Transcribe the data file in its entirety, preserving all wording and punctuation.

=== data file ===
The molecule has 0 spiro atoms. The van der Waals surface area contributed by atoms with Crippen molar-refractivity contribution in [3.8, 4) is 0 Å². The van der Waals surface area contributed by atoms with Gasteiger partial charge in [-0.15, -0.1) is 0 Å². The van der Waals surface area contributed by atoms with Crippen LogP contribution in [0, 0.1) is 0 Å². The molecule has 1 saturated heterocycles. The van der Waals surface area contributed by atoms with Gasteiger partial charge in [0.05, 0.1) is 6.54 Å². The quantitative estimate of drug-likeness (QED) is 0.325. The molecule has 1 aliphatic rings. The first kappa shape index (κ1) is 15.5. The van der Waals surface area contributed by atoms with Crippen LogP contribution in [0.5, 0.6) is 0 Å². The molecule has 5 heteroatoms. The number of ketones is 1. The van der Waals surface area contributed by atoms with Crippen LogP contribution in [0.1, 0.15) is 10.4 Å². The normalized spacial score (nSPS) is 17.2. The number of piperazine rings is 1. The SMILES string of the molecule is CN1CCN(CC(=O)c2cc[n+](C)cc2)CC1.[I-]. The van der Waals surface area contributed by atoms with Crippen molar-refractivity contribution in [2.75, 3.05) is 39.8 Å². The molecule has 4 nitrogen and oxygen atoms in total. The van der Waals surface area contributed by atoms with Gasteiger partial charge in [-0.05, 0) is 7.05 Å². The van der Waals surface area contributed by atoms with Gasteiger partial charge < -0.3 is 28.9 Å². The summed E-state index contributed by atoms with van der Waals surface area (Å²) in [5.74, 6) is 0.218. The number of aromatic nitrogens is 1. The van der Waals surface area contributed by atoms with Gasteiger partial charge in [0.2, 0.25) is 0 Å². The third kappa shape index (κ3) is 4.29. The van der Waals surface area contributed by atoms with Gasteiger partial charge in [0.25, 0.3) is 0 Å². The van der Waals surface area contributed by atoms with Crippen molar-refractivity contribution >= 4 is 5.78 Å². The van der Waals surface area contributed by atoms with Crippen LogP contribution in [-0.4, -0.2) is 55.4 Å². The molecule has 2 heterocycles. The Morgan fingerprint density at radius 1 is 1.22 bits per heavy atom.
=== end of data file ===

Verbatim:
The molecule has 0 spiro atoms. The van der Waals surface area contributed by atoms with Crippen molar-refractivity contribution in [3.8, 4) is 0 Å². The van der Waals surface area contributed by atoms with Gasteiger partial charge in [-0.15, -0.1) is 0 Å². The van der Waals surface area contributed by atoms with Crippen LogP contribution in [0, 0.1) is 0 Å². The molecule has 1 saturated heterocycles. The van der Waals surface area contributed by atoms with Gasteiger partial charge in [0.05, 0.1) is 6.54 Å². The quantitative estimate of drug-likeness (QED) is 0.325. The molecule has 1 aliphatic rings. The first kappa shape index (κ1) is 15.5. The van der Waals surface area contributed by atoms with Crippen LogP contribution in [0.5, 0.6) is 0 Å². The molecule has 5 heteroatoms. The number of ketones is 1. The van der Waals surface area contributed by atoms with Crippen LogP contribution in [0.1, 0.15) is 10.4 Å². The normalized spacial score (nSPS) is 17.2. The number of piperazine rings is 1. The SMILES string of the molecule is CN1CCN(CC(=O)c2cc[n+](C)cc2)CC1.[I-]. The van der Waals surface area contributed by atoms with Crippen molar-refractivity contribution in [2.75, 3.05) is 39.8 Å². The molecule has 4 nitrogen and oxygen atoms in total. The van der Waals surface area contributed by atoms with Gasteiger partial charge in [-0.05, 0) is 7.05 Å². The van der Waals surface area contributed by atoms with Gasteiger partial charge < -0.3 is 28.9 Å². The summed E-state index contributed by atoms with van der Waals surface area (Å²) in [5.74, 6) is 0.218. The number of aromatic nitrogens is 1. The van der Waals surface area contributed by atoms with Gasteiger partial charge in [0.2, 0.25) is 0 Å². The third kappa shape index (κ3) is 4.29. The van der Waals surface area contributed by atoms with Gasteiger partial charge in [0.25, 0.3) is 0 Å². The van der Waals surface area contributed by atoms with Crippen molar-refractivity contribution >= 4 is 5.78 Å². The van der Waals surface area contributed by atoms with Crippen LogP contribution in [-0.4, -0.2) is 55.4 Å². The molecule has 2 heterocycles. The Morgan fingerprint density at radius 1 is 1.22 bits per heavy atom.